Three big news organisations in Australia yesterday (June 26) called for stronger protection for press freedom – declaring media laws outdated, inconsistent and used to keep information secret.
News Corp Australia, Australian Broadcasting Corp (ABC) and Nine Entertainment – which has TV and publishing divisions – made a unified public declaration at the National Press Club in an attempt to ameliorate a hostile legal climate in Australia which they say which leads to police raids, harsh court rulings and the prosecutions of journalists.
Whilst concern about the deteriorating situation for the free press in Australia has been growing for some time, the catalyst for action was the brazen raid by the Australian Federal Police on the apartment of Annika Smethhurst, a News Corp journalist. The following day the authorities raided the ABC headquarters in Sydney. Both of these raids were done on the pretext of journalists acquiring leaked information which could undermine national security.
Michael Miller, News Corp executive chairman for Australia and New Zealand. blasted the raids in his speech at the National Press Club: “The raids … were intimidation, not investigation.”
David Anderson, ABC managing director, stressed the importance of a free press which was ‘not being matched by the reality. Our journalists have too many impediments in their path including the unacceptable risk of being treated as criminals.”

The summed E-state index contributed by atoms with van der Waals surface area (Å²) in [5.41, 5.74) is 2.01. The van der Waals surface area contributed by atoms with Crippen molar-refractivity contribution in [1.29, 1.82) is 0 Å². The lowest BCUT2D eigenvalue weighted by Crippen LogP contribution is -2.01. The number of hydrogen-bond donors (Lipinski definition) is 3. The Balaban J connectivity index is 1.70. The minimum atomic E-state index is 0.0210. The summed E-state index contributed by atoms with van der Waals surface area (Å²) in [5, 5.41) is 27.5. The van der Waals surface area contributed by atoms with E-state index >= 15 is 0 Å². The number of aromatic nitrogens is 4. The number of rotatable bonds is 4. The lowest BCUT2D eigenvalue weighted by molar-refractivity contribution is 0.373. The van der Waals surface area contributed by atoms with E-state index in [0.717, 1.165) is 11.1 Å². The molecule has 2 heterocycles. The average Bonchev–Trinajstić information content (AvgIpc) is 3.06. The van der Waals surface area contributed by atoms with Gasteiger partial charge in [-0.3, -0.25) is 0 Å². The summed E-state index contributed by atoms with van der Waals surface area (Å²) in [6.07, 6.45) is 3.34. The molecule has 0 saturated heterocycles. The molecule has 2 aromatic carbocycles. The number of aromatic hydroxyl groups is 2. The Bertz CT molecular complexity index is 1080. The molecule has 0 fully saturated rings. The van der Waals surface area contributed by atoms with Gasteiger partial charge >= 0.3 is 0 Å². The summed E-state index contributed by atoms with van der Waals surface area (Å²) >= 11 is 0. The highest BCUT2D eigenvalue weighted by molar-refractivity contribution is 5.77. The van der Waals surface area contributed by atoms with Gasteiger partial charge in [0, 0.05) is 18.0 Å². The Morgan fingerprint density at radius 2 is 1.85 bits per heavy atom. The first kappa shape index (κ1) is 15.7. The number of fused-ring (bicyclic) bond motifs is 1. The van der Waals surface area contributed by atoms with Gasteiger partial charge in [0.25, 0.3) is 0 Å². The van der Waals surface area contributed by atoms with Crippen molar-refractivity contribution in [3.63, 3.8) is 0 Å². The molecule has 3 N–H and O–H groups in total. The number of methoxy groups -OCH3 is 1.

Nine chief executive Hugh Marks said: ‘The balance in the national security debate is now too weighted towards secrecy and away from the public’s right to know.’
The three men represent the views of Australia’s Right to Know Coalition, which includes Guardian Australia, Australian Associated Press, the West Australian, Bauer Media, subscription and free-to-air television, community broadcasting, the Media Entertainment and Arts Alliance and commercial radio.
The media executives handed out a six-point plan that includes a review of defamation law, protections for public-sector whistleblowers, stronger freedom of information scheme and a new regime that limits which documents can be stamped secret.